Our home is quiet as I sit in the semi dark late evening and make these words fall onto my document. Randy is sleeping and I hope he’s not dreaming about fields, flooding and farming.
My thoughts drift back to early this morning and I wonder how a cat called June is faring because the temperature has fallen below zero. June is one of our outdoor cats and she suffers from a condition simply called “Matting.” Every spring this former-feral cat emerges outdoors with her beautiful white fur knotted and clumped on her back creating a scruffy disheveled appearance. A mat is a tangled clump of hair that forms in a cat’s coat, usually if the cat is long-hair or has some ‘Persian” blood in its veins. Matting is a serious condition that includes the longer, outer hair of the cat, as well as the soft undercoat, twisting very close to the skin. Mats are uncomfortable and painful as they sit tight to the skin and pull the hair every time the animal moves. Mats are an especially tricky grooming issue to deal with. This wouldn’t happen if our cat, June would just let me brush her.
I was surprised this morning when she flopped down in front of me as I reached for her brush. After a quick touch of her fur, I realized it was beyond brushing. Before she could scatter I scooped her up with a very tight grip on the loose skin above her neck and carried her squirming and protesting into our home. Not an easy feat because a former-feral doesn’t like being held against its will and we had about the distance of two city blocks to span. Once inside, I quickly collected the equipment I’d need and the poor girl got a very careful, but hasty and crude haircut! I could see her irritated tender pink skin glowing underneath and knew just touching the large rock hard fur clumps was painful.
But tonight I think of Junie, resting comfy in her bed warmed by a heat lamp, knowing from her little perch in the old building she calls home – she is looking at the same moon as it reflects on the nearby creek.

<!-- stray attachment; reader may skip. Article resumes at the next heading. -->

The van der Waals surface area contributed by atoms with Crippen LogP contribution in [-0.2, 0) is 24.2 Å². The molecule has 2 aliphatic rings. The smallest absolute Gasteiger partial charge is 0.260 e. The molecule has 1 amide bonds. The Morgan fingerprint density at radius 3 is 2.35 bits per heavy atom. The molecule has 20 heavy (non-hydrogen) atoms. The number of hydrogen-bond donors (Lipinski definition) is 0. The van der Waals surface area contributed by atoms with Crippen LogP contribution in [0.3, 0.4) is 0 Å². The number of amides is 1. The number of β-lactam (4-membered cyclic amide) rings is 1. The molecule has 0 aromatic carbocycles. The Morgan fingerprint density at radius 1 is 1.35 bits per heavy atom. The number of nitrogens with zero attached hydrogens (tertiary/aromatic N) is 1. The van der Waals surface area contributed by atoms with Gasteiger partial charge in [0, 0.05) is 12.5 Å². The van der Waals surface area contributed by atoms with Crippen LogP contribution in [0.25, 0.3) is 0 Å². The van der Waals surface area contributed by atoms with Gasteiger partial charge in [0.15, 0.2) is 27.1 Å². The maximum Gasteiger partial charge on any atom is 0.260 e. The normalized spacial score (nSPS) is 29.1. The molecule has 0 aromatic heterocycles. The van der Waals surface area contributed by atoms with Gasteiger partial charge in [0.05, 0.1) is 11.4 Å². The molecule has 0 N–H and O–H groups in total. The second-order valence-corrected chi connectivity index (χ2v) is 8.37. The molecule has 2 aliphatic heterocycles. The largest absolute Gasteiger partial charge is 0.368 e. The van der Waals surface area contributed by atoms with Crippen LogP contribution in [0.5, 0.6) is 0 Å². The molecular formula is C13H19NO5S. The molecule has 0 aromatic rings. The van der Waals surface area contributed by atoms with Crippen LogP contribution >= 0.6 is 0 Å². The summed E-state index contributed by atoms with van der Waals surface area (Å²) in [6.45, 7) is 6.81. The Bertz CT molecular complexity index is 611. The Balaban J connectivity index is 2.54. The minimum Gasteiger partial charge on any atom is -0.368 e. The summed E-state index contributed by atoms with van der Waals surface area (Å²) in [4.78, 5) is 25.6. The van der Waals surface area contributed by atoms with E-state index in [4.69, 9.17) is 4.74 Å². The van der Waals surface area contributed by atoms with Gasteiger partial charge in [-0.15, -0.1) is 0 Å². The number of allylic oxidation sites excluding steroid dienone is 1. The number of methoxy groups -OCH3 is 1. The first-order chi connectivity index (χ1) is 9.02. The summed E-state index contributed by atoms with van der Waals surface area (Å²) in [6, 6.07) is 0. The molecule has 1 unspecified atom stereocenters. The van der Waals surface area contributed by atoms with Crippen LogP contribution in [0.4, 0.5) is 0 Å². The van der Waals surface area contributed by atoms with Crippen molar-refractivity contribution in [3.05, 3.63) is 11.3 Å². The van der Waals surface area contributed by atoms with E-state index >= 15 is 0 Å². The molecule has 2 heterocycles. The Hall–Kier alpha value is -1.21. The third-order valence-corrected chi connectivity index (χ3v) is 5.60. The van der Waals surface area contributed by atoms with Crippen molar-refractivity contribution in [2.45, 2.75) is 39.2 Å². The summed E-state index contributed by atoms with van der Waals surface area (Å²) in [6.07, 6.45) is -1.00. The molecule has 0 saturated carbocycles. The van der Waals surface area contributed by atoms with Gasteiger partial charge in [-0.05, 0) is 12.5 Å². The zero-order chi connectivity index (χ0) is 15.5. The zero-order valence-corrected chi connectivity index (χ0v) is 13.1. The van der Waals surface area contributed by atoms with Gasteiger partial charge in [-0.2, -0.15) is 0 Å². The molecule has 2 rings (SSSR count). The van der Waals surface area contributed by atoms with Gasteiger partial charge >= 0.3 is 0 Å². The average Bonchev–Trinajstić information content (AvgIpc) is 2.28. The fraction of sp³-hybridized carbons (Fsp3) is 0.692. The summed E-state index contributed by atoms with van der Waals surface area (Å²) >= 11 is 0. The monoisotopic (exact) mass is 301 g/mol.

It is almost Easter, the winter should be passed and it is time to get out of the cold mode: physically, emotionally and spiritually. It is time for me to shed the things that get under my skin; the things that ‘mat’ and knot my nerves.
Soon I will hear the deafening rush of water gushing eastward from under the highway bridge, over and onto its swollen bank and journeying to empty in the Quill Lakes. I picture myself standing at its shore and I attempt to identify the negative things that have been wintering in my soul. I want to toss in, and get rid of my icy, complaining spirit. I have particularly been beating myself up about weight gain, and the uncertainties of the coming farm year have been piling up heavy in my heart. Even if Randy and I have run out of ‘next years’ I know we will do what we have always done; land on our feet and move on. I hadn’t realized that the seemingly never-ending cold of winter had stolen my joy.
My cup of ‘Sleepy Time’ tea has become cold and that’s my cue to call it a day. The rest of the words will be finished in the light of day when the world and life always looks different. Often better. Getting ready for bed, suddenly I found myself humming the words to a song I have loved since the first time hearing it. I knew it wasn’t coincidence and the words played in my head as I fell asleep:
“Never settle for the path of least resistance, Living might mean taking chances
But they’re worth taking . . . Don’t let some hell bent heart
Leave you bitter – When you come close to selling out
Give the heavens above more than just a passing glance
And when you get the choice to sit it out or dance
I hope you dance . . “*
In the morning I had a kitty to thank for reminding me that negativity can mat and twist my thinking and I don’t want to enter spring with a scruffy and disheveled attitude and a compliCATED spirit. Even if I have to wear my rubber boots – I choose to dance!
(A reprint from April 2011. We sold our land several months after this writing and Junie passed away from hyperthyroidism five years later.
*I Hope You Dance, 2000: written by Mark D, Sanders and Tia Sillers, recorded by LeeAnn Womack with Sons of the Desert.)
Click on the words below to hear this lovely song.